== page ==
This site uses affiliate links and we may earn a small commission when you use our links and make a purchase without incurring additional fee yourself. Many thanks for supporting this website. Please see our disclosure page for more details.
Korean cuisine is not just about kimchi and BBQ. Soups and stews are extremely popular in Korea, especially during the cold winter. When Kev and I visited Seoul this summer, we stopped by a famous pork bone soup restaurant in Hongdae, in the midst of our a shopping spree madness. The umami-rich broth and mountainful of fresh ingredients definitely deserved a thumbs up!
For soup lovers like me, drinking bowls of hot spicy soup in the middle of a warm summer day is an ultimate enjoyment. (Call me crazy!)
The 24-hour restaurant is designed and furnished in traditional style, which requires customers to take off their shoes and sit on the floor at a low table.
Each wooden table is equipped with a build-in gas stove to keep the pot of soup warm. At Idaejo Bbyeodagui, they only serves 3 dishes:
- Deungppyeo Jjim (등뼈찜), pork backbone braised in soy sauce. Comes in small (27,000 won) , medium (32,000 won) or large (36,000 won).
- Gamjatang (감자탕), spicy pork bone soup with potatoes. Comes in small (23,000 won) , medium (28,000 won) or large (33,000 won).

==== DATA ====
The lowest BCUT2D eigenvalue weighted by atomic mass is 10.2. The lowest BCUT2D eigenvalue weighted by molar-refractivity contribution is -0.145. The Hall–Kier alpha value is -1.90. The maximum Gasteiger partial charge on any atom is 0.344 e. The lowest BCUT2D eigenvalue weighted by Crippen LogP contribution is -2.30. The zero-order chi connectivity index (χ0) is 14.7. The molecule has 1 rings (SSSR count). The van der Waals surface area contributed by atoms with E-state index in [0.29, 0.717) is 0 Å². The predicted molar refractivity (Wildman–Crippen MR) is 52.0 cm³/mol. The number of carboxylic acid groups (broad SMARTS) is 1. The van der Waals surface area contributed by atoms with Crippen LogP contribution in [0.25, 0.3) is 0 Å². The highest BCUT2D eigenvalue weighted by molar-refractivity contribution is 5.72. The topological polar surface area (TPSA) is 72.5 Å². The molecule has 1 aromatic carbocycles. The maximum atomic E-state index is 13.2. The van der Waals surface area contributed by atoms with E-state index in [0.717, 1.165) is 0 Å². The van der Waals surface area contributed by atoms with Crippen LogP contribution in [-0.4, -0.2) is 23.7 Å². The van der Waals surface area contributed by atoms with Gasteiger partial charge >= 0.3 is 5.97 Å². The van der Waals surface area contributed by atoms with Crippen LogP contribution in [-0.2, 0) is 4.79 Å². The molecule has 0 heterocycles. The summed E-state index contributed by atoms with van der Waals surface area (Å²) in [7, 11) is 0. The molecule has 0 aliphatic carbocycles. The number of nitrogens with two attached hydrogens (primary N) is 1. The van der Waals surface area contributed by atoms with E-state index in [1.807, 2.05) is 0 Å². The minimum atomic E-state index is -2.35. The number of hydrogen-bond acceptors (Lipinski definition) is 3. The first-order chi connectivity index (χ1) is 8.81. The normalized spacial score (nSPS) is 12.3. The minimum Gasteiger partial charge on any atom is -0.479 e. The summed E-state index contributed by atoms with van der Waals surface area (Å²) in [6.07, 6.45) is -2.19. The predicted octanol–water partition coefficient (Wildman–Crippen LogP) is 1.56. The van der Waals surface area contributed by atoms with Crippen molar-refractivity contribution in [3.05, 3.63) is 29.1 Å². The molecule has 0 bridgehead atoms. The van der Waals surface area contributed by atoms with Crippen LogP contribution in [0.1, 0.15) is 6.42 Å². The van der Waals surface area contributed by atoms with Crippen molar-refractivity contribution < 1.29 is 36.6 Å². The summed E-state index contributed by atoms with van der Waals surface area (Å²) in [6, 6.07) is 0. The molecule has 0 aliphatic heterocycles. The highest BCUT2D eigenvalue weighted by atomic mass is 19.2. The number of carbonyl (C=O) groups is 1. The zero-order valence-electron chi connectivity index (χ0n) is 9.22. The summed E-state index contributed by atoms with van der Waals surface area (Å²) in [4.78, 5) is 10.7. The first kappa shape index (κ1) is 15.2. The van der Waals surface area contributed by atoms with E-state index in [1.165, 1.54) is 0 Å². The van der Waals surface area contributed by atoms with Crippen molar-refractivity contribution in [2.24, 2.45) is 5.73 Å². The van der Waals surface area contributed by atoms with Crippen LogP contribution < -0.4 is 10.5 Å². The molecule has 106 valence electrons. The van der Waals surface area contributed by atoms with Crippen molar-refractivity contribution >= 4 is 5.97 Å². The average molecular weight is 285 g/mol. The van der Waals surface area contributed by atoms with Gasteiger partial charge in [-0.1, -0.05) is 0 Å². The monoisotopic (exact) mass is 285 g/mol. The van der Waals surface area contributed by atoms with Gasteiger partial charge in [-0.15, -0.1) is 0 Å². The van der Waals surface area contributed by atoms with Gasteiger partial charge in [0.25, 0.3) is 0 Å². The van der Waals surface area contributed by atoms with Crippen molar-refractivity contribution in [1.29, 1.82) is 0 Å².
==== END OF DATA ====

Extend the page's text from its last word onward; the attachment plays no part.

- Haejangguk (해장국), boiled pork bone soup that is eaten as a hangover cure. Only comes in single servings (7,000 won).
I’d done some research beforehand and knew that their gamjatang is the top seller. Ordering a small pot would be more than enough for 2 people. A great deal for budget travelers!!
The staff first filled our table with hot pepper paste, green chili peppers, pickled daikon, vinegar, kimchi soup, and ramen noodles.
Typically, Koreans dip the green chili pepper in the hot pepper paste to whet the appetite. The green chili peppers were very crisp and crunchy, with a sweet-spicy taste.
Without much of a wait, a gigantic pot of deeply red, spicy soup stacked with pork spine, vegetables, green onion, potatoes, hot peppers and ground wild sesame seeds was delivered to our table. We turn on the gas stove and let all the ingredients mingle. Oh… the tantalizing aromas made my stomach growl.
The bones had bits of meat clinging to them. When you’re eating a pork bone soup, stop worrying about table manners. Just pick the bones up with your fingers and suck the meat off the bones!!
The soup was well-salted and full of flavors – went well with a bowl of rice or noodles 🙂
Kev and I had a substantial and appetizing meal! It was my first time having authentic Korean spicy pork bone soup and I am deeply in love with it!
About Idaejo Bbyeodagui (이대조뼈다귀)
Address: 서울특별시 마포구 동교동 158-26
Hours: 24 hours
How to get to Idaejo Bbyeodagui (이대조뼈다귀)?
Get off at subway line 2 Hongik University Station, exit 2. Turn left at the first intersection and walk straight towards the t-junction.